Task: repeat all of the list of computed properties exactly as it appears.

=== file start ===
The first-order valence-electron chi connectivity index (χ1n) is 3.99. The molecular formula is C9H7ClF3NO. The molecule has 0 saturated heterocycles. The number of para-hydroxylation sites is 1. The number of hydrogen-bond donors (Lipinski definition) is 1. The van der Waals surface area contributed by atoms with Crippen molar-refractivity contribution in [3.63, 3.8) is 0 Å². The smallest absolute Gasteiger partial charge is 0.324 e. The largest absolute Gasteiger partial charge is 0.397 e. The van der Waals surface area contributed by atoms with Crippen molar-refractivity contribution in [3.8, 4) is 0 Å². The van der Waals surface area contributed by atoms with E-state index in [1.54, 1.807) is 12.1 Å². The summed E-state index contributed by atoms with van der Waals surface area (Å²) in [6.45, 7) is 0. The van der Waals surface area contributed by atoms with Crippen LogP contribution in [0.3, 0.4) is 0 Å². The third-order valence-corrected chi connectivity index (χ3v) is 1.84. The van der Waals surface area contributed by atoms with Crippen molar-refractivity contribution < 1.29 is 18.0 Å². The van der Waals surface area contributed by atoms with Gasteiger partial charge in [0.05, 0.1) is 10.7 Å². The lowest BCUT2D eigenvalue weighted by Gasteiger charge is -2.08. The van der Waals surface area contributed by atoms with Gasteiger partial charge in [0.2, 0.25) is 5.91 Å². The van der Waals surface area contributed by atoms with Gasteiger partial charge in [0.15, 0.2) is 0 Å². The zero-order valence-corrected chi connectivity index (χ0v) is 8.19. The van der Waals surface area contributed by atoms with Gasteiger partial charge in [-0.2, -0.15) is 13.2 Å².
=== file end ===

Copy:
The first-order valence-electron chi connectivity index (χ1n) is 3.99. The molecular formula is C9H7ClF3NO. The molecule has 0 saturated heterocycles. The number of para-hydroxylation sites is 1. The number of hydrogen-bond donors (Lipinski definition) is 1. The van der Waals surface area contributed by atoms with Crippen molar-refractivity contribution in [3.63, 3.8) is 0 Å². The smallest absolute Gasteiger partial charge is 0.324 e. The largest absolute Gasteiger partial charge is 0.397 e. The van der Waals surface area contributed by atoms with Crippen molar-refractivity contribution in [3.8, 4) is 0 Å². The van der Waals surface area contributed by atoms with E-state index in [1.54, 1.807) is 12.1 Å². The summed E-state index contributed by atoms with van der Waals surface area (Å²) in [6.45, 7) is 0. The van der Waals surface area contributed by atoms with Crippen LogP contribution in [0.3, 0.4) is 0 Å². The third-order valence-corrected chi connectivity index (χ3v) is 1.84. The van der Waals surface area contributed by atoms with Crippen molar-refractivity contribution < 1.29 is 18.0 Å². The van der Waals surface area contributed by atoms with Gasteiger partial charge in [0.05, 0.1) is 10.7 Å². The lowest BCUT2D eigenvalue weighted by Gasteiger charge is -2.08. The van der Waals surface area contributed by atoms with Gasteiger partial charge in [0.2, 0.25) is 5.91 Å². The van der Waals surface area contributed by atoms with Gasteiger partial charge in [0.15, 0.2) is 0 Å². The zero-order valence-corrected chi connectivity index (χ0v) is 8.19. The van der Waals surface area contributed by atoms with Gasteiger partial charge in [-0.2, -0.15) is 13.2 Å².